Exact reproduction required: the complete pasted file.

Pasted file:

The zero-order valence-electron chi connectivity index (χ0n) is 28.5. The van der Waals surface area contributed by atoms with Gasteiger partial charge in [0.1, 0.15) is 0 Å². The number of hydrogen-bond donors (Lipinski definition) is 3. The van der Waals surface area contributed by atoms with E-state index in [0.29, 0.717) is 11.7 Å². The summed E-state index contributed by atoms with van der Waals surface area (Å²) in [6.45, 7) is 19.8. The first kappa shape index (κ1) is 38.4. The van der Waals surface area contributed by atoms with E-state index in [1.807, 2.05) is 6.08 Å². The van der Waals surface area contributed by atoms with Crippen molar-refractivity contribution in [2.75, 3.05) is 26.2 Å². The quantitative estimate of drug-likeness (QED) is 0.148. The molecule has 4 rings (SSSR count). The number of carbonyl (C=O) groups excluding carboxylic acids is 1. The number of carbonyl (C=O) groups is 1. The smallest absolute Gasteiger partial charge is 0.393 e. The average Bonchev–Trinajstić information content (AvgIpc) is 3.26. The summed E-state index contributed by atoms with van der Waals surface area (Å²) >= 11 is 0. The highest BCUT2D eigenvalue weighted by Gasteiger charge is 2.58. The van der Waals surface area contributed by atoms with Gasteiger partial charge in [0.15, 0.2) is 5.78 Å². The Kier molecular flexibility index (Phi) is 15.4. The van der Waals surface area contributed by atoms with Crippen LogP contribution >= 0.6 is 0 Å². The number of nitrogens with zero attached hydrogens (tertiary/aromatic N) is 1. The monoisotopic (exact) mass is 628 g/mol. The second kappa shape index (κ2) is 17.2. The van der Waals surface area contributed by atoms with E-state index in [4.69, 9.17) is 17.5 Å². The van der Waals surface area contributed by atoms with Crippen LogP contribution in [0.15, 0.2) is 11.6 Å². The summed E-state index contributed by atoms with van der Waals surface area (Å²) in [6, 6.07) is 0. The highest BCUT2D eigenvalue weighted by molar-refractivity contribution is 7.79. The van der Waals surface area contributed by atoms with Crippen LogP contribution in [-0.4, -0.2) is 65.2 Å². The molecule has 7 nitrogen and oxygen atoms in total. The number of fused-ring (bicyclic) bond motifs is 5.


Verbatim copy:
The zero-order valence-electron chi connectivity index (χ0n) is 28.5. The van der Waals surface area contributed by atoms with Gasteiger partial charge in [0.1, 0.15) is 0 Å². The number of hydrogen-bond donors (Lipinski definition) is 3. The van der Waals surface area contributed by atoms with E-state index in [0.29, 0.717) is 11.7 Å². The summed E-state index contributed by atoms with van der Waals surface area (Å²) in [6.45, 7) is 19.8. The first kappa shape index (κ1) is 38.4. The van der Waals surface area contributed by atoms with E-state index in [1.807, 2.05) is 6.08 Å². The van der Waals surface area contributed by atoms with Crippen molar-refractivity contribution in [2.75, 3.05) is 26.2 Å². The quantitative estimate of drug-likeness (QED) is 0.148. The molecule has 4 rings (SSSR count). The number of carbonyl (C=O) groups excluding carboxylic acids is 1. The number of carbonyl (C=O) groups is 1. The smallest absolute Gasteiger partial charge is 0.393 e. The average Bonchev–Trinajstić information content (AvgIpc) is 3.26. The summed E-state index contributed by atoms with van der Waals surface area (Å²) >= 11 is 0. The highest BCUT2D eigenvalue weighted by Gasteiger charge is 2.58. The van der Waals surface area contributed by atoms with Gasteiger partial charge in [0.15, 0.2) is 5.78 Å². The Kier molecular flexibility index (Phi) is 15.4. The van der Waals surface area contributed by atoms with Crippen LogP contribution >= 0.6 is 0 Å². The number of nitrogens with zero attached hydrogens (tertiary/aromatic N) is 1. The monoisotopic (exact) mass is 628 g/mol. The second kappa shape index (κ2) is 17.2. The van der Waals surface area contributed by atoms with E-state index in [4.69, 9.17) is 17.5 Å². The van der Waals surface area contributed by atoms with Crippen LogP contribution in [0.15, 0.2) is 11.6 Å². The summed E-state index contributed by atoms with van der Waals surface area (Å²) in [6, 6.07) is 0. The highest BCUT2D eigenvalue weighted by molar-refractivity contribution is 7.79. The van der Waals surface area contributed by atoms with Crippen LogP contribution in [-0.4, -0.2) is 65.2 Å². The molecule has 7 nitrogen and oxygen atoms in total. The number of fused-ring (bicyclic) bond motifs is 5.